|Hitler the monster by A.L. Tarter|
For most of us, the Hitler we see in news clips seems so preposterous that it is hard to account that anyone took him seriously. And thus, we throw up our hands and don't look further at the phenomenon of Hitler. Thank goodness for historians who do take the trouble to enlighten us. A recent issue of London Review of Books has a review by Neal Ascherson of Hitler's Ascent, 1889–1939 by the German Historian Volker Ullrich. (Here is a link to the German edition.) The LRB heading, "Hitler as Human," indicates Ulrich's focus: the caricature of Hitler as having no private life "perpetuates the view that his crimes were committed by a monster –– not by a German or Austrian human being." Ullrich shows that Hitler did have a private life –– although a pretty boring one –– that he had friends, especially married couples, the wife of which would mother him and whom he would reward with displays of Austrian charm.
|Austrian charm at tea time|
"Reading this familiar 'early years' tale again, Hitler as a personality no longer seems so outlandish. What does mark him out is his conscious abandonment of conventional morality: the monstrous, shameless ease with which he lied, betrayed, and murdered. The traits of his character, on the other hand, are not remarkable in themselves. Thousands of people around us daydream about world conquest, fondle hate fantasies about what they might do to immigrants or jihadists, lap up conspiracy theories or impress their mates -- after a pint or six -- with bellowing rants about politicians or bankers. Most of them, fortunately, stay below the political radar. They lack a soil in which their urges can swell until they overshadow the earth. They lack the license of Alasdair Gray's Law of Inverse Exclusion (outlined in his novel Lanark), which 'enables a flea in a matchbook to declare itself jailer of the universe.' And they lack a weapon."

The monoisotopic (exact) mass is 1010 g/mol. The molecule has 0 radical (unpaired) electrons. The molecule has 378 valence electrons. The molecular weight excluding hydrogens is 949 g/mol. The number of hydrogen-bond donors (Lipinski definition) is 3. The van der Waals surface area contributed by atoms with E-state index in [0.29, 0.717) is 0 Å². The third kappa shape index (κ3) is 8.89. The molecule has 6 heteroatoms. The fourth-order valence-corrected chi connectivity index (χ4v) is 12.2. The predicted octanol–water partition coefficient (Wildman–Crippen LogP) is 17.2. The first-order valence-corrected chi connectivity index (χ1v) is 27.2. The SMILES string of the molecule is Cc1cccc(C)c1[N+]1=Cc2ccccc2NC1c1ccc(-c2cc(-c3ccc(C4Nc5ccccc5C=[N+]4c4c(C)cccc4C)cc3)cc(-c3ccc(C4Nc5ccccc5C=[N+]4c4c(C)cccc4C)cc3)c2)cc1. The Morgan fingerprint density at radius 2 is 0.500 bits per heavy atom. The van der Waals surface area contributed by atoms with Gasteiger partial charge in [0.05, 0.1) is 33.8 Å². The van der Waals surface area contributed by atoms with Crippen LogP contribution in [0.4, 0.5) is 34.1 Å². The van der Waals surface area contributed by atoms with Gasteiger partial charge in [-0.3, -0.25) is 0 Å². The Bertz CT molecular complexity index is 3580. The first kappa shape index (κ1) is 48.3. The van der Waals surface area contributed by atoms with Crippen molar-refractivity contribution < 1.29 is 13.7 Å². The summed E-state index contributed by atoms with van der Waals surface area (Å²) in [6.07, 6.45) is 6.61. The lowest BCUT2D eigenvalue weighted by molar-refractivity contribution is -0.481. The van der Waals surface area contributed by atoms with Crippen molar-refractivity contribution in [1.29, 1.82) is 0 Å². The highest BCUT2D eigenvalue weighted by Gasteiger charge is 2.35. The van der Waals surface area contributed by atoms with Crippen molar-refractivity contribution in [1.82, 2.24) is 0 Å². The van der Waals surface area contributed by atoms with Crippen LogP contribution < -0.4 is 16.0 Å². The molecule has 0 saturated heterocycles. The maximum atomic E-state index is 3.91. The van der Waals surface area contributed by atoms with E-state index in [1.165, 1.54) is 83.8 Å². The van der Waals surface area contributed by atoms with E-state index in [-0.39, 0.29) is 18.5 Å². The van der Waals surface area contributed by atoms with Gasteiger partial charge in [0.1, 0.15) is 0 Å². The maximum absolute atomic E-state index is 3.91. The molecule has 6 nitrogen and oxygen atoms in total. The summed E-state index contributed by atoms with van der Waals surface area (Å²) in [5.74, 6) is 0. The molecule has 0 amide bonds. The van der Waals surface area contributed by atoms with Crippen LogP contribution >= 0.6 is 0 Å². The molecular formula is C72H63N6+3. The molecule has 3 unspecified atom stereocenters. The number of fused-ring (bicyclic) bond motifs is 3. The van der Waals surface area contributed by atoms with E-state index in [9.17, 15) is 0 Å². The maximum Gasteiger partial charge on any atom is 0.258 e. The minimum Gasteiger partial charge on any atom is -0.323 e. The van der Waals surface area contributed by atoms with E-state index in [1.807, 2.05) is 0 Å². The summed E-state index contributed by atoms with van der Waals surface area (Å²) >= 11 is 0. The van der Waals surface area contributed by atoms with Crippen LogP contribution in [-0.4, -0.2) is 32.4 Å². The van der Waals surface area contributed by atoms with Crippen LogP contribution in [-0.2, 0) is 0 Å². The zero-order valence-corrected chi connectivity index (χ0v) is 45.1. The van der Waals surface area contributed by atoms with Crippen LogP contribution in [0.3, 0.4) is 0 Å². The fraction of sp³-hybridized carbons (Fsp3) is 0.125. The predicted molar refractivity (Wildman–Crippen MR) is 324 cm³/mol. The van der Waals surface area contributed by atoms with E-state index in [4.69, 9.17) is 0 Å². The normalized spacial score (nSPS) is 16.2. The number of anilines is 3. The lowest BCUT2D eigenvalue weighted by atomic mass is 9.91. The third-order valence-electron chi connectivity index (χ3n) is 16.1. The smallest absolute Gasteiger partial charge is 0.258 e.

BTW, on Hitler's voice, Ascherson writes that it was an excellent one and that his harsh Lower Bavarian accent "seems to have given North Germans an impression of sincerity rather than provincial uncouthness." But, as he admits, reading or listening to the speeches today, one is left with a sense of bafflement: "How could anyone have taken seriously such stagy bellowing and preposterous ideas?" Hitler seems to have been an astute performer. His speeches were preceded by a "strong warm-up," after which he strode onto the stage or into the hall, "deliberately late." Where possible, the seating was spread out horizontally before him, which gave his performance a stronger impact.
Picture source: The Daily Mail